Climate Change Authority Not Taken Seriously by Australian Government and Tony Abbott

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By Reissa Su | February 28, 2014 6:24 PM EST

Despite the Climate Change Authority (CCA)'s recommendation for Australia to triple its carbon emissions reduction target, Prime Minister Tony Abbott may be less likely to take the report seriously.

REUTERS
Australia's Prime Minister Tony Abbott addresses during the Commonwealth Government Meeting (CHOGM) opening ceremony in Colombo November 15, 2013.

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The CCA has recently released a report that the current carbon emissions reduction goal of 5 per cent is no longer enough for Australia. The climate agency said Australia should be aiming for at least 15 per cent by 2020. The target rate will increase to 19 per cent once the carry-over credits are included that has been previously set in the Kyoto Protocol.

Tony Abbott and the Coalition government has stated earlier that they have no plans of revisiting the subject of climate change and carbon emissions cuts any more than Australia has to.

Environment Minister Greg Hunt reacted to the CCA report and said the Abbott government will not revise its target of 5 per cent until 2015. Mr Hunt has routinely said he has accepted the fact that global warming is happening and that humans are mostly the cause.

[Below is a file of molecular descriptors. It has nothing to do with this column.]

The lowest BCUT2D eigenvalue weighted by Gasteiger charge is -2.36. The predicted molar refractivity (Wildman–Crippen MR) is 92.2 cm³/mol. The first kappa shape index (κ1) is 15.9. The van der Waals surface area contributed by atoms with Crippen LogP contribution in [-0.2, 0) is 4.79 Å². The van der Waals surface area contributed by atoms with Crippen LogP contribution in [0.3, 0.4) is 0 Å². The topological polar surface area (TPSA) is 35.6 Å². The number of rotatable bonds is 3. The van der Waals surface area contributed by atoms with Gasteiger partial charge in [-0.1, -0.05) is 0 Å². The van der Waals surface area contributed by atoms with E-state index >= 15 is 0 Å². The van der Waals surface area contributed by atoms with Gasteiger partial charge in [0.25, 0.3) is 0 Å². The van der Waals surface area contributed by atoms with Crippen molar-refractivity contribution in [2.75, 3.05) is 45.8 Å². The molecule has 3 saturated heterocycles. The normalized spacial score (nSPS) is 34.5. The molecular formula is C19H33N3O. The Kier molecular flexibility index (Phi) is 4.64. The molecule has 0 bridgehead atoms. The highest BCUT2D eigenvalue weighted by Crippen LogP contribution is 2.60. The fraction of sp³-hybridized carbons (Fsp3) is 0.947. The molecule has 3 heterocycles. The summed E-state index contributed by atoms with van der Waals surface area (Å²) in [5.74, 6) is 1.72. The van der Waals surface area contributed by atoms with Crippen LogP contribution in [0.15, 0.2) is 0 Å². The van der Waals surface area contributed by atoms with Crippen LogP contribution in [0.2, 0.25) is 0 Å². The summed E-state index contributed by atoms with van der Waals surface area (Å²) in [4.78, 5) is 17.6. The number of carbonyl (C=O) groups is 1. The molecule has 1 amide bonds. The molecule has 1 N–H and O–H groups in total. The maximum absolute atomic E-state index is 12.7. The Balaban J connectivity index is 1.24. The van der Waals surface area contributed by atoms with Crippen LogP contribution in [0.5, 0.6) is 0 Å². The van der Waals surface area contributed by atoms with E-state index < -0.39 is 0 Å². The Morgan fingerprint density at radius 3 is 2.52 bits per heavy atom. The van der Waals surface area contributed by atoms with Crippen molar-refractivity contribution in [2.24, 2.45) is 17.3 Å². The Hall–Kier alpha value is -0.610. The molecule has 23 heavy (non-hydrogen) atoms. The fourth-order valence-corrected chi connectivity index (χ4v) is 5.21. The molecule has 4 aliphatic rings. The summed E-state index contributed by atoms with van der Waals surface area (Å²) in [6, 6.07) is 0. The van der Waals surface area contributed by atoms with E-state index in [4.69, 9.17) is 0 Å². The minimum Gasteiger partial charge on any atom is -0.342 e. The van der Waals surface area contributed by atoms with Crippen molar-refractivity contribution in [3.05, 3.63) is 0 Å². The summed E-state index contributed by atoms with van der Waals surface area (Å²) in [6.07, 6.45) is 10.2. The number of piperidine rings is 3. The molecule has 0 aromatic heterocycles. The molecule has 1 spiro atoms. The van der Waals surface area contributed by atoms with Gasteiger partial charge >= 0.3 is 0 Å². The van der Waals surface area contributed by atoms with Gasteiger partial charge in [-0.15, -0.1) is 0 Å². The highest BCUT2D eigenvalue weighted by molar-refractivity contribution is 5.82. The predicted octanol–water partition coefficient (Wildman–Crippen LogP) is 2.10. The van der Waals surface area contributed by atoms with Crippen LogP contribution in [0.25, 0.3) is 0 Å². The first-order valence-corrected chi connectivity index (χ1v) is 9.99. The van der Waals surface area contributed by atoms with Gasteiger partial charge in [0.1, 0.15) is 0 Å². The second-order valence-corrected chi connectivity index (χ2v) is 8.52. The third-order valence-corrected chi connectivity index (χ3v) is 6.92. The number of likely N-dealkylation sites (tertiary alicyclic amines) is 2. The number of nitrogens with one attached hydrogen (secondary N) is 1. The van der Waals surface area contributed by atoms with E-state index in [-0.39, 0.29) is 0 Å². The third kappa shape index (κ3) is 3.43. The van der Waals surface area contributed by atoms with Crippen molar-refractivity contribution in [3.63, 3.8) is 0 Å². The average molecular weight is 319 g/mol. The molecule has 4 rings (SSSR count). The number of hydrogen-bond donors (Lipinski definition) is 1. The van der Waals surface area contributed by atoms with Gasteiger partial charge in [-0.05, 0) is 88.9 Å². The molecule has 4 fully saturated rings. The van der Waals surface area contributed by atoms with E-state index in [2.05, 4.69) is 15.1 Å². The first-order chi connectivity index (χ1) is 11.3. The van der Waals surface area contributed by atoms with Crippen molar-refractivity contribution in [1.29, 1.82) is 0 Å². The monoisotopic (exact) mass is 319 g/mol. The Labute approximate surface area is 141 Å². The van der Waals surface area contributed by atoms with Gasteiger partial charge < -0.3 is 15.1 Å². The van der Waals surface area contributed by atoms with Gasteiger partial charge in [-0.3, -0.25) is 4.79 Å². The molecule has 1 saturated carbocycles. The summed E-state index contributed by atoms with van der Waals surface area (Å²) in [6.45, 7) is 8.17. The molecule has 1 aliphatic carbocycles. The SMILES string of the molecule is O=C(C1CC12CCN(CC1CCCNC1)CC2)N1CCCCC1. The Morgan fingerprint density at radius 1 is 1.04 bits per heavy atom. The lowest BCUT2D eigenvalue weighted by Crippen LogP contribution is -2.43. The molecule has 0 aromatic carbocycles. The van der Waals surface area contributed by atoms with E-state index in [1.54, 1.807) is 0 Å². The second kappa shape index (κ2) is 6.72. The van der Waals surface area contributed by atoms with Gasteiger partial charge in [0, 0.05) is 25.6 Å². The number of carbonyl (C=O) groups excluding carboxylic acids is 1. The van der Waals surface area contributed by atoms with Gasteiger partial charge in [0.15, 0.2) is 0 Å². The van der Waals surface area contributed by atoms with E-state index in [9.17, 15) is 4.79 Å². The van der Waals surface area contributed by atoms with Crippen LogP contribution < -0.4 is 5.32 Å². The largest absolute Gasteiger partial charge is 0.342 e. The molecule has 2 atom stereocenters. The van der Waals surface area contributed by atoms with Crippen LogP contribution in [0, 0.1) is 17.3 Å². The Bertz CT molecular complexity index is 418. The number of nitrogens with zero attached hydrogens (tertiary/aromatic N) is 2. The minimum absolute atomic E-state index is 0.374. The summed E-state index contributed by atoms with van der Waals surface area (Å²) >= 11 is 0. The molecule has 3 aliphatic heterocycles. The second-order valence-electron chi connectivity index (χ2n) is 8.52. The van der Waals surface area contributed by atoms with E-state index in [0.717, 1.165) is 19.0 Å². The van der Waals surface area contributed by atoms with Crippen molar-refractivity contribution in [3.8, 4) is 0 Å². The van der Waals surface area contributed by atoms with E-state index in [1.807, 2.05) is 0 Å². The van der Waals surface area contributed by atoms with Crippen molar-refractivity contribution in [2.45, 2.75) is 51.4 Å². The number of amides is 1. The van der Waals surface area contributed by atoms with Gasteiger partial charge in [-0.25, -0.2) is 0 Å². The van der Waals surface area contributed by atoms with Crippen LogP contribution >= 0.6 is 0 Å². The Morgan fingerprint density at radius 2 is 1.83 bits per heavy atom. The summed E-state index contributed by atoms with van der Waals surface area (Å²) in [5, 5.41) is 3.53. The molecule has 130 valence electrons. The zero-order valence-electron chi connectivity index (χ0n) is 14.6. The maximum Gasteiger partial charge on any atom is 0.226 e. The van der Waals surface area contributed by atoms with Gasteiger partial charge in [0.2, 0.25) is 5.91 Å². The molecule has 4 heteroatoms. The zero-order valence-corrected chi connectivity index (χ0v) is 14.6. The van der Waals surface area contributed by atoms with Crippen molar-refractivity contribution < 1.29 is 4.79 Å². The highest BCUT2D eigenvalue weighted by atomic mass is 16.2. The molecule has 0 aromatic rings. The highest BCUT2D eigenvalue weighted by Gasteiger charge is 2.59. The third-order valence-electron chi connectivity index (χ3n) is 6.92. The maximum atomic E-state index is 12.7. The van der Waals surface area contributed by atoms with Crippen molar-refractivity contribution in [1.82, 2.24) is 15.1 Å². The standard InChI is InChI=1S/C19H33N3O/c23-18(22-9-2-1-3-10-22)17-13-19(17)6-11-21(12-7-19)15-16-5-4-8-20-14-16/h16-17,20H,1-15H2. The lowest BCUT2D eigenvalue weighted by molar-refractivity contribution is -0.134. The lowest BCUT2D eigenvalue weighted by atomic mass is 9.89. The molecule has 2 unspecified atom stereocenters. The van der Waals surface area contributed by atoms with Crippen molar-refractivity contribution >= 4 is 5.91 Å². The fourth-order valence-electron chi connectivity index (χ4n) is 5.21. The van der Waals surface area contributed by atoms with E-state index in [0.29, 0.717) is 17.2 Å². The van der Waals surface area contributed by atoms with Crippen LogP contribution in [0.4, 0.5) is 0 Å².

The Australian government has previously said it will repeal carbon tax in July, following a statement based on new data on greenhouse gas emissions. The Coalition claimed that Labour's carbon tax was only causing "plenty of pain, with no environmental gain." Prime Minister Tony Abbott has vowed to scrap carbon tax and revisit renewable energy targets, according to an ABC report. 

During the elections in September 2013, Tony Abbott has promised to repeal the carbon tax if he becomes prime minister to boost the economy.

Increasing presence of greenhouse gases

The level of greenhouse gases in the atmosphere has increased rapidly in 2012 compared to its average rise in the past 10 years based on a new report. The carbon dioxide in the atmosphere has broken records, according to the World Meteorological Organisation (WMO).

The annual greenhouse gas bulletin released by the WMO in 2013 contains measurements of gas concentrations in the atmosphere. The report does not include gas emissions on the ground.  According to WMO, carbon dioxide is the most important gas that the organisation tracks. Half of the carbon dioxide emitted by humans remain in the atmosphere while the rest is used by trees, plants, oceans and land.

CCA Chairman Bernie Fraser said the emission reduction target was adjusted based on changes in climate change predictions which considers the presence of greenhouse gases in the atmosphere.

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(Photo: REUTERS / )
Australia's Prime Minister Tony Abbott addresses during the Commonwealth Government Meeting (CHOGM) opening ceremony in Colombo November 15, 2013.
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